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Plessy v. Ferguson

Plessy V Ferguson

Plessy v. Ferguson is one of the most important Supreme Court cases, in which the Court held that racial segregation is constitutional under the "Separate but Equal" Doctrine. Justice Henry Billings Brown wrote the Court's opinion, which was voted on 7 to 1.

The Thirteenth Amendment of the U.S. Constitution, adopted in 1865, states that "Neither slavery nor involuntary servitude...shall exist within the United States, or any place subject to their jurisdiction". It goes on to say that Congress has the power to enforce legislature that will prohibit the use of slavery. After the phase of Reconstruction came to an end and the Federal troops were withdrawn from the South, a series of laws known as the Jim Crow laws were put into effect by southern states.

The Jim Crow laws claimed a "separate but equal" quality for black Americans, but in actuality, blacks were treated unfairly and unequally. Public places, such as schools, restrooms, and methods of transportation, were kept segregated by "whites only" and "blacks only" sections. Although the Thirteenth Amendment abolished slavery, many people, especially Southerners, believed that former slaves were still not considered citizens, and therefore, not guaranteed all the same legal rights as whites.

Congress responded by enacting the Fourteenth Amendment, which stated that, "all persons born or naturalized in the United States, and subject to the jurisdiction thereof, are citizens of the United States and of the State wherein they reside". The Equal Protection Clause of this Amendment requires the State to provide equal rights and protection to all people residing within that State.

Despite the Equal Protection Clause, the Civil Rights Cases of 1883 held that the Fourteenth Amendment restricts only the actions of the Government and not the acts of individuals or private entities. Therefore, the South continued to pass laws that kept whites and blacks separated.

In 1890, the State of Louisiana passed a law that required blacks to use separate railway cars that were supposedly equal to those of whites. A group of African Americans in New Orleans formed an association called The Citizens' Committee to Test the Separate Car Act. This group hired a well-known attorney, Albion Tourgee, and staged an act of civil disobedience where Homer Plessy agreed to violate the Separate Cars Act and be arrested.

The Committee carefully staged the event. Homer Plessy was a light skinned individual who was of African ancestry. Plessy purchased a railroad ticket for a "whites only" car and was then arrested when he announced on the train car that he was one-eighth black and refused to move to the black car.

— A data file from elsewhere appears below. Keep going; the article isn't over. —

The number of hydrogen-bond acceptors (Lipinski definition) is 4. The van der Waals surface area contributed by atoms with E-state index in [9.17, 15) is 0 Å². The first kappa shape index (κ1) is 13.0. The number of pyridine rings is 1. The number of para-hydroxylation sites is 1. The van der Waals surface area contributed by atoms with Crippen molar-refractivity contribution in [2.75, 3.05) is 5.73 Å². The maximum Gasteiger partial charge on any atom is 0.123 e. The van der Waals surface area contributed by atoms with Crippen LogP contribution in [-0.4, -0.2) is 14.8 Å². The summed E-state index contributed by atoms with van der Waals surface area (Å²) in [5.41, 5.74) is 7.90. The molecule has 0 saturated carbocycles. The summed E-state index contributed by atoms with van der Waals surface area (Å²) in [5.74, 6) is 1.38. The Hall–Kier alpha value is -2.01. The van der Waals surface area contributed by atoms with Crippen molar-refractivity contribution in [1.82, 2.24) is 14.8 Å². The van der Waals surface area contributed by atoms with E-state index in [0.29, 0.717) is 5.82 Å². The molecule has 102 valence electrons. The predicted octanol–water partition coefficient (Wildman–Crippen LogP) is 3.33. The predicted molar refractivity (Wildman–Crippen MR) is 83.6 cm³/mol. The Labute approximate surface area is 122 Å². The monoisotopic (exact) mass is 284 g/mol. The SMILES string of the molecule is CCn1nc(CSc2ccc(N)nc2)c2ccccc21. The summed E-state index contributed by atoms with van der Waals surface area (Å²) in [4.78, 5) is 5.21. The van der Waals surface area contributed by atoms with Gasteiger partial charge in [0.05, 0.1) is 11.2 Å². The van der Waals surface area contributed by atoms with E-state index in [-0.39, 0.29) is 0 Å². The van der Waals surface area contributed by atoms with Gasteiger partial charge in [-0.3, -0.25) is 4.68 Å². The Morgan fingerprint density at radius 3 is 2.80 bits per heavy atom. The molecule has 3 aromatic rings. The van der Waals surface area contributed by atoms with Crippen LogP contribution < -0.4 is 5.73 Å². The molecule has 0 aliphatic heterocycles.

Plessy sued the State of Louisiana by claiming that the rights that were guaranteed to him by the Thirteenth and Fourteenth Amendments were violated. The decision of Judge Ferguson was that the State had the right to enforce racial segregation in railroad cars. On appeal, this decision was once again upheld. The Committee appealed again to the United States Supreme Court in 1896.

The Supreme Court also upheld the ruling that entitled the State of Louisiana to engage in racial segregation. The Court did not find that the State had violated the Fourteenth Amendment and was not technically treating the races differently, but just keeping them separate. However, in reality, most of the public places that were designed for blacks were greatly inferior to those designed for whites. Plessy was forced to plead guilty to the violation and pay a minor fine and the public facilities remained separated.

The decision in Plessy v. Ferguson further promoted the racial segregation in the South. States were permitted to enforce the Separate but Equal Doctrine in public places. Separate but equal is based on the premise that the facilities are kept in equal condition. However, this was not generally the case.

The Plessy v. Ferguson decision began affecting public institutions immediately. Funding for educational institutions was far less for African Americans. States that had initially not participated in racial segregation began passing this legislation, and much of the progress made during Reconstruction was reversed. The Separate but Equal law stood until it was finally reversed in 1954 in the Brown v. Board of Education decision.

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